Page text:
Vaping to Excellence! – A Day in TOHV

vapingI stopped smoking cigarettes about a year and a half ago. I’ve gotten props about it since then, with friends telling me they are impressed I’ve quit one of the world’s most addictive substances.

Whoa – hold the phone there.

I haven’t actually QUIT anything. I’ve just shifted my depraved nicotine addition to a product (I hope) is safer.

Yes, I vape. Friends tell me this makes me look like a high schooler, and I always try to defend myself by pointing out Dave Chapelle uses one, as though he was the paradigm of maturity or something, but in fact he’s just the only notable adult I’ve seen use one.

Even the word vape sounds obnoxiously adolescent, as does Juul, the specific brand I use, though I never refer to the device this way.

A friend of mine who used a Juul would get drunk and lose the device somewhere in her house, and, flustered, would forget the brand name and just exclaim, “I can’t find the…my…fuckin PUFFY-STICK.”

I always thought this was hilarious, so I started calling the device a puffy stick when I switched over from cigarettes a couple winters ago. This did not turn out to be the best word choice.

I was on a first date that was going pretty well when I excused myself for the bathroom, both to actually use the toilet and to take a few puffs of that sweet, sweet vapor. I ended up being in the bathroom for several minutes, and I apologized for my absence when I returned.

“Sorry for the wait,” I said. “I just can’t seem to keep my hands off my puffy stick!”

Yes, she thought I was referring to my penis. Thankfully, she had a sense of humor and burst out laughing, which utterly confused me until I realized my gaffe and hurriedly explained I wasn’t a compulsive masturbator.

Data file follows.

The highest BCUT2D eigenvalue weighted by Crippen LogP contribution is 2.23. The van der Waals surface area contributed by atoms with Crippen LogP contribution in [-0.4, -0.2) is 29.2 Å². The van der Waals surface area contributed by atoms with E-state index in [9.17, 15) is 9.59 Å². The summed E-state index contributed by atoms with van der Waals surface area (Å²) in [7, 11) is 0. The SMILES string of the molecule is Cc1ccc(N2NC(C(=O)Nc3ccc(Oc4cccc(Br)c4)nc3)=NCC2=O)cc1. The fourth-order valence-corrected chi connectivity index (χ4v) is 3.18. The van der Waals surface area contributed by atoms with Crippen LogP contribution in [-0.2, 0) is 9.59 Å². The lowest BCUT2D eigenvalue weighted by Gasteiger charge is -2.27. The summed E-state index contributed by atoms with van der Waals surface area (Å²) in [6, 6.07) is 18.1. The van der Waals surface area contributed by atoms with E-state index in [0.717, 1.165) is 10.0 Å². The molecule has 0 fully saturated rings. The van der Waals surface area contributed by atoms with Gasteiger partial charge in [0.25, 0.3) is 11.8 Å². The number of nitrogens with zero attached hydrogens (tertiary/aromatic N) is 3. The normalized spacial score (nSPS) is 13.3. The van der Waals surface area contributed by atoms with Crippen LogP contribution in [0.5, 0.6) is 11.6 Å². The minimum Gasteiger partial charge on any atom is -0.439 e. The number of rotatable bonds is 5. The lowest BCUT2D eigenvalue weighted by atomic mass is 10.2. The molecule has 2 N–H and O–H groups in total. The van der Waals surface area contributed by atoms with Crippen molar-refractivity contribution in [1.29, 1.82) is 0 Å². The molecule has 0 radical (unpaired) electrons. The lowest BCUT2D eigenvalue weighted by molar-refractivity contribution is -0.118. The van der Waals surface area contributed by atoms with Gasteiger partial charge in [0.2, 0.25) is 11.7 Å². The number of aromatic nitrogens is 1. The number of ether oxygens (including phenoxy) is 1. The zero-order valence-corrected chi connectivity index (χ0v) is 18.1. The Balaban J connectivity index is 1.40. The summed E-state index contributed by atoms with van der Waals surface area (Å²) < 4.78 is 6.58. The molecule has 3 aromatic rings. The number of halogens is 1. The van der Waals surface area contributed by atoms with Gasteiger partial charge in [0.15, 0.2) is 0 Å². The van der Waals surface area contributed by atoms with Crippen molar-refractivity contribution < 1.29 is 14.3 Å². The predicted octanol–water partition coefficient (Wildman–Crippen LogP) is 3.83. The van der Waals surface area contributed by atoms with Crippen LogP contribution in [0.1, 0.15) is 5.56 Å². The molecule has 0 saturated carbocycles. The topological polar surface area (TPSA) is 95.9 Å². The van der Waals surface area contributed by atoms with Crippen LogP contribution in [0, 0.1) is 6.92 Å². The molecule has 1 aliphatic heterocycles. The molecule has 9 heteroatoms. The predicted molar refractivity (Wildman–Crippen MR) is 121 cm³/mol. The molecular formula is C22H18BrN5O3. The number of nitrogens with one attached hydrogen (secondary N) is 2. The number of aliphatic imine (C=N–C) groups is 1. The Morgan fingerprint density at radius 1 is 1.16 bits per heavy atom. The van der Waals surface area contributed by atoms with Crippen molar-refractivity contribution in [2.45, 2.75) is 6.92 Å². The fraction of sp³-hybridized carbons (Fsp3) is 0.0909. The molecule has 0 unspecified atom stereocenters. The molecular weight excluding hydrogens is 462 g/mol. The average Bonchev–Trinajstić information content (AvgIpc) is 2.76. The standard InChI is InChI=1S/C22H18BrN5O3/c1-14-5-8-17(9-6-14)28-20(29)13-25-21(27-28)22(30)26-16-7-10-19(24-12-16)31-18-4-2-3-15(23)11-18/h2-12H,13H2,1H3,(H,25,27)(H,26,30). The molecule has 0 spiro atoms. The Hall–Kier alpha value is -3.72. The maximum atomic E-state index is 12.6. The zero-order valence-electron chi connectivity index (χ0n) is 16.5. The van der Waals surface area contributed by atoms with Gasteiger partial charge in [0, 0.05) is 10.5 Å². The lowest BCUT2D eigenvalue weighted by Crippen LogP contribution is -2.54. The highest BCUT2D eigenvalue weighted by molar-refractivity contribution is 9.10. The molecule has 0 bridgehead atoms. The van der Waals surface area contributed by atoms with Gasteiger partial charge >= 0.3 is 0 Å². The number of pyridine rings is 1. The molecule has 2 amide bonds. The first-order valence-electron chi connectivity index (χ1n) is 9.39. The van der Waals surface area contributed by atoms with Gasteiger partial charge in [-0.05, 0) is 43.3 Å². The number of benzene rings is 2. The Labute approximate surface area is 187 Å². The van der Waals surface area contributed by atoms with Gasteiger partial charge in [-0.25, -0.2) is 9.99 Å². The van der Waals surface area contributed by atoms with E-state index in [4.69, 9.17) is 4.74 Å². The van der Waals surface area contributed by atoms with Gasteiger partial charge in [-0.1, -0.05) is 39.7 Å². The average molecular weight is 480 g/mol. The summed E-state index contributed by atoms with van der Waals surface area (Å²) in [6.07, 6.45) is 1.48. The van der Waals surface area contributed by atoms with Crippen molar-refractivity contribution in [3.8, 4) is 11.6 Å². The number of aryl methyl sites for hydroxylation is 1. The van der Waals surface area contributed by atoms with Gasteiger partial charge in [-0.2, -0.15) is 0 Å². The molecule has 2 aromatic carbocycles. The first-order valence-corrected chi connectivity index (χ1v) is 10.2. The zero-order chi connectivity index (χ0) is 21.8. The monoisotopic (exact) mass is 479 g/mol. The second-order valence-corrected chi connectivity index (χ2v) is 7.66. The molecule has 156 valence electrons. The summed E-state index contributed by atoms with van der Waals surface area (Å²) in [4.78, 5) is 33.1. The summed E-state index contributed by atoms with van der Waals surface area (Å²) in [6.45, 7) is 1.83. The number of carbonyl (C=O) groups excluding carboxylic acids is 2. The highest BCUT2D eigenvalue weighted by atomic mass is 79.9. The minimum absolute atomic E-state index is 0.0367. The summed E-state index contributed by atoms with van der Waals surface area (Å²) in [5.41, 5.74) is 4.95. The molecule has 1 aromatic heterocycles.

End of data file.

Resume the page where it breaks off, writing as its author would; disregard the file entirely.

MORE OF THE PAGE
One of the reasons I switched from cigarettes was savings. Cigarettes (or ‘cancer sticks’) cost like $11 a pack now, and – at least when I started – you could get four Juul pods for $20.

When making this financially sage decision, I didn’t take into consideration how easy it was to lose the goddamn things. They’re slim, and slippery, and ink-black, and can easily slip away into the darkness. It drives me insane. I’ve bought and lost perhaps two-dozen puffy sticks since I started, and I’m avoiding calculating the total cost because it might make me depressed.

Ten or twelve years ago, half the people I knew smoked – perhaps not heavily, but they would bum a cigarette in certain situations (drinking, going to a party, seeing that I had cigarettes). However, now it’s like – no one. It’s deviant.

I’m glad I no longer have a habit that makes people look at me like some sort of psychopath, but that doesn’t mean I’m not addicted to a drug. I’m actually MORE addicted, because I can vape anytime, anywhere, such as after waking up at 2:30 in the morning with the nicotine tremors.

I’ll be sleeping next to my girlfriend, Jody, and, with about 10 percent of my brain active, will start numbly groping around the covers for the puffy stick, inadvertently jabbing her to wakefulness. ‘Just put the puffy stick down beside the bed before you fall asleep,’ she’ll say, but I prefer clutching it like an orphan does a teddy bear. She finally gave in and bought me a glow-in-the-dark case so she can sleep through the night.

Puffy Sticks are also subtle enough to use in situations you are not supposed to. Yes, you’re not SUPPOSED to vape in the airport bathroom, but who’s gonna know?

Of course, I’m banking on the notion puffy sticks actually ARE safer. Vaping hasn’t been around very long, and its long-term health effects are unknown.

‘But my throat feels smoother, my lungs clearer, and I can actually taste!’ I’ll whine whenever anyone points this out. But in the end, I do not know.

All I know is I gotta get to the bodega before it closes, because these tremors aren’t going to calm themselves.

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